Planetes’ penultimate episode is called “The Lost,” and opens with the voice of our friend Locksmith reading off a list of unfamiliar names. Given the title, I initially figured these were the people lost in the battle against the SDF. But as it turns out, we don’t really care about those names – instead, this was the list of crewmates who’d actually made the cut. Six months after the SDF’s attack, Hachimaki has succeeded in his dream, and is one of the final eighteen headed to Jupiter. But instead of exulting in victory, Hachimaki seems distant. Empty.
The minutes tick by, SDF agents steering humanity’s “future” towards the Sea of Tranquility City. Suspended in darkness between the earth and moon, the Von Braun has never looked so fragile. At a time like this, it’s easy to forget the human cost of such a grand, breathtaking achievement. A million lives lost is a crime too vast for us to conceive of, while monuments are easy to believe in. A symbol can mean more than any number of innocents.
Planete’s twenty-third episode is one steady build to a long-awaited explosion. Early scenes reveal the SDF meddling with INTO’s broadcast satellites, putting us in their own leadership’s perspective for the first time. From a vague threat or thematic counterbalance, the SDF have become one of the principal actors in Planetes, touting a philosophy that the show may actually agree with more than any other. Though their overt rhetoric leans towards apocalyptic nonsense and naive environmentalism, everything we’ve learned about their actual members indicates they’re simply fighting back against INTO’s global hegemony in the only way they can.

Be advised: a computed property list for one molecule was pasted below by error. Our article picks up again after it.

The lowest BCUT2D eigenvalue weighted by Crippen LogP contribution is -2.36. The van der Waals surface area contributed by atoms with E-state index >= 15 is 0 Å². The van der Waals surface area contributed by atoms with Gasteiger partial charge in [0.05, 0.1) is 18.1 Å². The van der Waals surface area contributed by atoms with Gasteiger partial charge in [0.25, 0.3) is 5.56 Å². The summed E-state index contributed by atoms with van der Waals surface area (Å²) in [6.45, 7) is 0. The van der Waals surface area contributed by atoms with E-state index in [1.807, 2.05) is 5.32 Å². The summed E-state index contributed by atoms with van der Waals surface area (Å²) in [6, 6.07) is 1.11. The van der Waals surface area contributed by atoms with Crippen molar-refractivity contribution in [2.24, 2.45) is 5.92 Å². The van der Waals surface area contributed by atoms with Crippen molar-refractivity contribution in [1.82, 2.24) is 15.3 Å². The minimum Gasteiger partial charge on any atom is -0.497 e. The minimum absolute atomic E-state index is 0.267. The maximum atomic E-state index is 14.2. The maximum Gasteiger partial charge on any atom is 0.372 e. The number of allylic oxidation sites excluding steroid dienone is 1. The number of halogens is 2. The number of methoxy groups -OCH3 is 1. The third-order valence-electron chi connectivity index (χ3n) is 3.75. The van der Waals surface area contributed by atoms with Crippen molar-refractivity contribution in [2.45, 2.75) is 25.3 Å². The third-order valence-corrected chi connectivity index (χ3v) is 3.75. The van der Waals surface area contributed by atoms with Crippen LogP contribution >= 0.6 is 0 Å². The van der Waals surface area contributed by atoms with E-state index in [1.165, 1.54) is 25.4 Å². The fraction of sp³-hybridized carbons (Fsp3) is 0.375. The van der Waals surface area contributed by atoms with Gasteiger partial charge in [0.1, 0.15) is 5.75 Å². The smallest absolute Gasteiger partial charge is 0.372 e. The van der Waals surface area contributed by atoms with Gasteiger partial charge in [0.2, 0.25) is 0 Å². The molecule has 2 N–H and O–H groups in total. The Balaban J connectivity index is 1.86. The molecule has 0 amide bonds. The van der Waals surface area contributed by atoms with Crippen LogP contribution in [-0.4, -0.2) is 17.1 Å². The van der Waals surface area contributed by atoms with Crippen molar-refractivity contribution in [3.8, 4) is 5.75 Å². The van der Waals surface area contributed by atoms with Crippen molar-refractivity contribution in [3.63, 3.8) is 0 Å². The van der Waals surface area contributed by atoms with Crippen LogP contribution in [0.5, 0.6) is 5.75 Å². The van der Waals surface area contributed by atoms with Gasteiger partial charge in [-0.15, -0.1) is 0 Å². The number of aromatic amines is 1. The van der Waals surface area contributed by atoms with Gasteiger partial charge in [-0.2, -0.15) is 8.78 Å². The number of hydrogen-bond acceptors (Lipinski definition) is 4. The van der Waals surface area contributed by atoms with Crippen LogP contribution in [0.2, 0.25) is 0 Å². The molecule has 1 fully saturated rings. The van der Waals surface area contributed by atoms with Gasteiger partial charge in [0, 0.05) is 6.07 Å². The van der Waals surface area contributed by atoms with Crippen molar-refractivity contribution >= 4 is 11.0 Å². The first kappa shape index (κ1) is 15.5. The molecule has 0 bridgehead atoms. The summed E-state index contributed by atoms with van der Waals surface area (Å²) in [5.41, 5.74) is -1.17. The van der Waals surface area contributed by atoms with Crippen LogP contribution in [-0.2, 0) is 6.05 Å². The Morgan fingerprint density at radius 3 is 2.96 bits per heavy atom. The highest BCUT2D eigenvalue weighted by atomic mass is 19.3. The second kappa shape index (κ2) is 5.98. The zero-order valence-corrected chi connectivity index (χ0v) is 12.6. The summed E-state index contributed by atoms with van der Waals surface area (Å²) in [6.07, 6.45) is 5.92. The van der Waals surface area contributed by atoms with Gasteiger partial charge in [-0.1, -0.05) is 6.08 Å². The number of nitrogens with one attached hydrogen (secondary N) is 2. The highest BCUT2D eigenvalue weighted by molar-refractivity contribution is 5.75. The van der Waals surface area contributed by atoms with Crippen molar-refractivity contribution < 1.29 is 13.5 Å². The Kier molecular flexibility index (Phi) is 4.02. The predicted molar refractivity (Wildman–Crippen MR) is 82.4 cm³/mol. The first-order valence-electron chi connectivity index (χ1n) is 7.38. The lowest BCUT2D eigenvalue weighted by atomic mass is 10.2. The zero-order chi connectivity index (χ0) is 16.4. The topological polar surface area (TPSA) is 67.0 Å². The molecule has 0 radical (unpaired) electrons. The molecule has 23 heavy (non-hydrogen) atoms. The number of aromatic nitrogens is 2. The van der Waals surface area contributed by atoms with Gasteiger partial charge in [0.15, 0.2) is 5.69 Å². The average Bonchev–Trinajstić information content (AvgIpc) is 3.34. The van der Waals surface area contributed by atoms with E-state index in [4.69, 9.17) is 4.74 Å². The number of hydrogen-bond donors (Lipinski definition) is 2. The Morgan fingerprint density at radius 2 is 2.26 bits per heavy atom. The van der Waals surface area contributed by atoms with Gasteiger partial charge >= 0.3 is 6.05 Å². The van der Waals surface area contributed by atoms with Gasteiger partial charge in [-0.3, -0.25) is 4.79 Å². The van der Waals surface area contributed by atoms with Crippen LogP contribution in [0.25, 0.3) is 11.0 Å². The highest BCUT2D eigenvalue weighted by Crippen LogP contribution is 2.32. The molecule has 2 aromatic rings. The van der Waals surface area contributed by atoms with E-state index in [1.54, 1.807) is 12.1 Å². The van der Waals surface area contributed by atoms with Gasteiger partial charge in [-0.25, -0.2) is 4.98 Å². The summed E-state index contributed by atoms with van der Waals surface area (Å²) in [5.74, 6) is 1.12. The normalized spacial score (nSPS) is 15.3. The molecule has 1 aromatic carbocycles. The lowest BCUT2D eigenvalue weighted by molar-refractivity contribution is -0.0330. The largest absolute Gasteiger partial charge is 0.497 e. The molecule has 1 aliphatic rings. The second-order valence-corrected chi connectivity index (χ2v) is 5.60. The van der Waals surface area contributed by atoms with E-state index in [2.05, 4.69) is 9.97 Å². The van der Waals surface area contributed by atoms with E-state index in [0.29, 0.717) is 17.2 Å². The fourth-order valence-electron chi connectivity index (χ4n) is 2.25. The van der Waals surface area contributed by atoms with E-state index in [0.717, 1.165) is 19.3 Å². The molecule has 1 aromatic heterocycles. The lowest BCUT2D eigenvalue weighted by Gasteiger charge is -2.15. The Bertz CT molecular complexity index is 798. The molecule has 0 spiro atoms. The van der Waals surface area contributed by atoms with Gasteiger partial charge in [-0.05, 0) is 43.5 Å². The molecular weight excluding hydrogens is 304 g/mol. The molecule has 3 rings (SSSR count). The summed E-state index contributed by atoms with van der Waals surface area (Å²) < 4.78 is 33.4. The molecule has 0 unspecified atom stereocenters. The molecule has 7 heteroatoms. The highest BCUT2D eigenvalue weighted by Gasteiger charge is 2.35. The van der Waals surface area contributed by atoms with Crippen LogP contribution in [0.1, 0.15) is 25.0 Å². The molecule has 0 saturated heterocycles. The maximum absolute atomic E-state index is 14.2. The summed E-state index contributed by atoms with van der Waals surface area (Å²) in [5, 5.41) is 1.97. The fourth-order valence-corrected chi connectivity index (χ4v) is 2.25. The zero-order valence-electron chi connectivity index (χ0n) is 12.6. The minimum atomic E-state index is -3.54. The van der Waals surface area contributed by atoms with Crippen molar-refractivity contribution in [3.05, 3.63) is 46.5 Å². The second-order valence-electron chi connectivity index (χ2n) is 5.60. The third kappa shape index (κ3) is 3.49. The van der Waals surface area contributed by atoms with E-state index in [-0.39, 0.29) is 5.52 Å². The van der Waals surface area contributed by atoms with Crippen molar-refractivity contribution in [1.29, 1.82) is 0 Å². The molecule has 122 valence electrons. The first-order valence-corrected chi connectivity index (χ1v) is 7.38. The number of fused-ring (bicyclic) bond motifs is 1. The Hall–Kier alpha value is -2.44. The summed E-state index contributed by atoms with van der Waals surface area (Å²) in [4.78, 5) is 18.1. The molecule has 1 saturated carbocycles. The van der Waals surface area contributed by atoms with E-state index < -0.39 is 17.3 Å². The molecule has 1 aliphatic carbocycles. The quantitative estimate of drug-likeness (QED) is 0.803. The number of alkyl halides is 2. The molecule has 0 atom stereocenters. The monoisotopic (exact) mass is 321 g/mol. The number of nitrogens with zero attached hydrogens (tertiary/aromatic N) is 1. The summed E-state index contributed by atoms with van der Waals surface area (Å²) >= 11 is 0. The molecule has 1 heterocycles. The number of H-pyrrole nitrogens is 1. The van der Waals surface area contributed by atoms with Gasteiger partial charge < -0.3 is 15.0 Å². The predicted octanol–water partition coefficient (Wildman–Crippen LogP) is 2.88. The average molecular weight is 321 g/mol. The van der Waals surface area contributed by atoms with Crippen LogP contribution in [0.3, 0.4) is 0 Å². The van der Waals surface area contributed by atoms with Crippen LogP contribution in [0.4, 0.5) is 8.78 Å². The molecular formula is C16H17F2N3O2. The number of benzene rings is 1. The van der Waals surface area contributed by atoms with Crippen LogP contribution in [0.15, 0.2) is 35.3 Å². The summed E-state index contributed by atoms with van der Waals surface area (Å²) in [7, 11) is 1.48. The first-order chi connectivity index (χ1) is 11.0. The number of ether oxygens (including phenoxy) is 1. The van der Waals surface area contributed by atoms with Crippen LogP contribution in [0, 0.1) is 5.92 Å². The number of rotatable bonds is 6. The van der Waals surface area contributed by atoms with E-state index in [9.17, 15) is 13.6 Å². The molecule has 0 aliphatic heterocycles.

Continuing with Planetes’ cheekily appropriate episode titles, episode twenty-two is called “Exposure.” Though you might initially assume that refers to exposure in a “safety in space travel” sense, it becomes clears throughout this episode that they’re referring specifically to a camera’s exposure. Gigalt literally gifts Hachimaki a camera containing his final teaching, and physical motifs aside, the idea of exposure guides the drama of this episode.
Planetes’ twenty-first episode is called “Tandem Mirror.” It’s an appropriate name for this episode, which focuses on both Locksmith’s great invention in an overt narrative sense and also on various other mirrors in a metaphorical one. Both the gleaming new Von Braun and the tandem mirror of the original, wrecked craft come into play this episode, but this episode also investigates how members of Planetes’ cast mirror each other in a variety of ways. How Hachi and Tanabe still have so much in common, even as they’re drifting apart. How Hachi is still haunted by his own reflection, in spite of succeeding in getting on the Von Braun. And how Hachi isn’t mirrored by those he’d once believed in, like his rival and ambiguous friend Hakim.